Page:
Rising waters could cost Metro Vancouver $9.5 billion by 2100: report (with video)
Combating rising sea levels due to global warming could cost $9.5 billion in flood-protection improvements in Metro Vancouver by 2100, according to a report released Tuesday by the B.C. government.
The report, Cost of Adaptation: Sea Dikes and Alternative Strategies, covers the Metro Vancouver coastal shoreline and the Fraser River downstream of Port Mann Bridge — an area with more than 250 kilometres of shoreline.
The $9.5-billion cost estimate includes design, project management, land acquisition, environmental mitigation, impacts on utilities and pump stations and earthquake-resistant construction renovations, as well as sea gates at False Creek and Steveston.
The report by engineering firm Delcan singled out three areas in the region for potential special protective measures:
• False Creek: A $25-million sea gate would allow the movement of water and boats through during normal water levels but would be closed during storm conditions to limit sea levels and reduce the height of shoreline defences needed around the perimeter of False Creek.
• Steveston: Use Shady Island as part of a breakwater/barrier with a sea gate to protect a densely developed waterfront with historic buildings at an estimated cost of $10 million.
• Mud Bay, Surrey: Sea gates at the mouths of the Nicomekl and Serpentine rivers at a cost of $10 million each, along with a “managed retreat” or gradual decommission of development in the area.
Other options include: new or expanded dikes, including secondary dikes; floodwalls, made perhaps of concrete or steel where there is insufficient room for dikes; breakwaters or barrier islands to dissipate wave energy; greater restrictions, including building code standards, related to buildings in flood-prone areas; and better flood-warning and response systems.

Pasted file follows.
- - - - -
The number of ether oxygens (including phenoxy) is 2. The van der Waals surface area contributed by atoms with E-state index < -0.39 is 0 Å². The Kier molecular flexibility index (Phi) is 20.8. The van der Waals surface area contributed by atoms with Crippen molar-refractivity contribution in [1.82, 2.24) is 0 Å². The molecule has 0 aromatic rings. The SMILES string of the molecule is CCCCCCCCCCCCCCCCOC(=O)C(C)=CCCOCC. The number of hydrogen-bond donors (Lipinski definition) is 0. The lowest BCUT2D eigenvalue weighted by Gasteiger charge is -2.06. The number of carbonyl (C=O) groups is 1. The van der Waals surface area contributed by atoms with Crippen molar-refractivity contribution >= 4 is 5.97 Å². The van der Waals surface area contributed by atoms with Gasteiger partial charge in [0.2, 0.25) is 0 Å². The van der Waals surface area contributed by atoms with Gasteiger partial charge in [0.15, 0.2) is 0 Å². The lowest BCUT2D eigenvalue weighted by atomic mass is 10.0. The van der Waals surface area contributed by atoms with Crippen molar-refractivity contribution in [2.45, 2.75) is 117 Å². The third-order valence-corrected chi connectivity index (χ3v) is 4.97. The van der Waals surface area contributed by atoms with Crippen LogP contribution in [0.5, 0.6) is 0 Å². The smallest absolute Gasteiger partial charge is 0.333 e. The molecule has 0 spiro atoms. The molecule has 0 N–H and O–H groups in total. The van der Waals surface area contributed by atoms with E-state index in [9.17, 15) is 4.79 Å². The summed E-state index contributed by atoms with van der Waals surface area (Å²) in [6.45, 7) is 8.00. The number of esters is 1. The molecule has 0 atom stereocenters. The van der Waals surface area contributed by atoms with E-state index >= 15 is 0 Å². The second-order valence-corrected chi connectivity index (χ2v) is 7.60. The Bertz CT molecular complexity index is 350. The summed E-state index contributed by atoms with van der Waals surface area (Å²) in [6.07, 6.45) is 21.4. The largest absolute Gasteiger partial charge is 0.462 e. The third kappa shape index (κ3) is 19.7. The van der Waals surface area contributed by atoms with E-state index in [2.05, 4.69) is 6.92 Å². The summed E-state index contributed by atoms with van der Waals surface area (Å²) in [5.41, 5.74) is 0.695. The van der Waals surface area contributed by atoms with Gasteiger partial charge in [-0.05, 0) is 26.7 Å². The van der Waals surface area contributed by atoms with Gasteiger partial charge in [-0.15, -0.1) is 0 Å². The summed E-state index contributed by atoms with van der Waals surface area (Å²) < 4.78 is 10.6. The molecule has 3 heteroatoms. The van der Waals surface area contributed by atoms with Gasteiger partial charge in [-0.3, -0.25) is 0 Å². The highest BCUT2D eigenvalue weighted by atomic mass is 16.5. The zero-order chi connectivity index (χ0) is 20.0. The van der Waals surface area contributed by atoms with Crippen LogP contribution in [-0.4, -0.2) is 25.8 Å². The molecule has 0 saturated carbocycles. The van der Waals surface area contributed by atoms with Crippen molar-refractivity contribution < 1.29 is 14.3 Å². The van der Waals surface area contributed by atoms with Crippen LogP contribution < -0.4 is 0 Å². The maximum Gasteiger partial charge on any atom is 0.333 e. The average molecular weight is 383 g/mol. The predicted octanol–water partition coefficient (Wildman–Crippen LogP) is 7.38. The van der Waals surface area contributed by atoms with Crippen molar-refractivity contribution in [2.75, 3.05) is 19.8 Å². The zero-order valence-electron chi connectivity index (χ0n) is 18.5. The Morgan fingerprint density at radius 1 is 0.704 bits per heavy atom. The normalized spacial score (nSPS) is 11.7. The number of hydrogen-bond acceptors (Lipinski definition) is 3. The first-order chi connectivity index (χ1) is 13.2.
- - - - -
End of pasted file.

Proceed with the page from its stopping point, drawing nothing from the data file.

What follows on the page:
Steve Thomson, Minister of Forests, Lands and Natural Resource Operations, said in an interview from Victoria that funding for diking projects tends to be shared by municipal, provincial and federal governments and he expects that to continue into the future.
“This is the start of a long and complex process,” he added, noting that the level of flood-protection improvements will depend on the extent to which climate-change predictions come true.
Richmond councillor Harold Steves said there have been various flood-related proposals involving Shady Island dating back to 1969.
The city’s latest concept is to in-fill the east end of the island for marsh habitat, forcing the Fraser River to flow around the south side of the island. A steel sea gate, common in Europe, could then be installed near the west end of the island and connect to Steveston, while earth sea berms could be built off Sturgeon Bank to break the storm surges, Steves said.
Co-funded by Natural Resources Canada, Cost of Adaptation is a followup to a 2011 report — Climate Change Adaptation Guidelines for Sea Dikes and Coastal Flood Hazard Land Use — that predicted a sea level rise of 1.2 metres along B.C.’s coast by the turn of the next century.
At more than $80,000 per metre, seismic upgrades would be prohibitive on some stretches of dike, including on a total of 35 kilometres of dikes in Richmond and Surrey fronting the Fraser River. Options could include realignment of the dike, construction of a wide “superdike” or limited seismic ground improvement, the report found.
The decision to make large investments in flood protection infrastructure should be made within an overall regional flood protection strategy, and developed with the province or regional body taking the lead, the report states.
Metro Vancouver spokesman Glenn Bohn said the region currently has no mandate for diking.
Many of the region’s dikes were constructed or upgraded during the Fraser River Flood Control Program, which ran between 1968 and 1994, the report noted.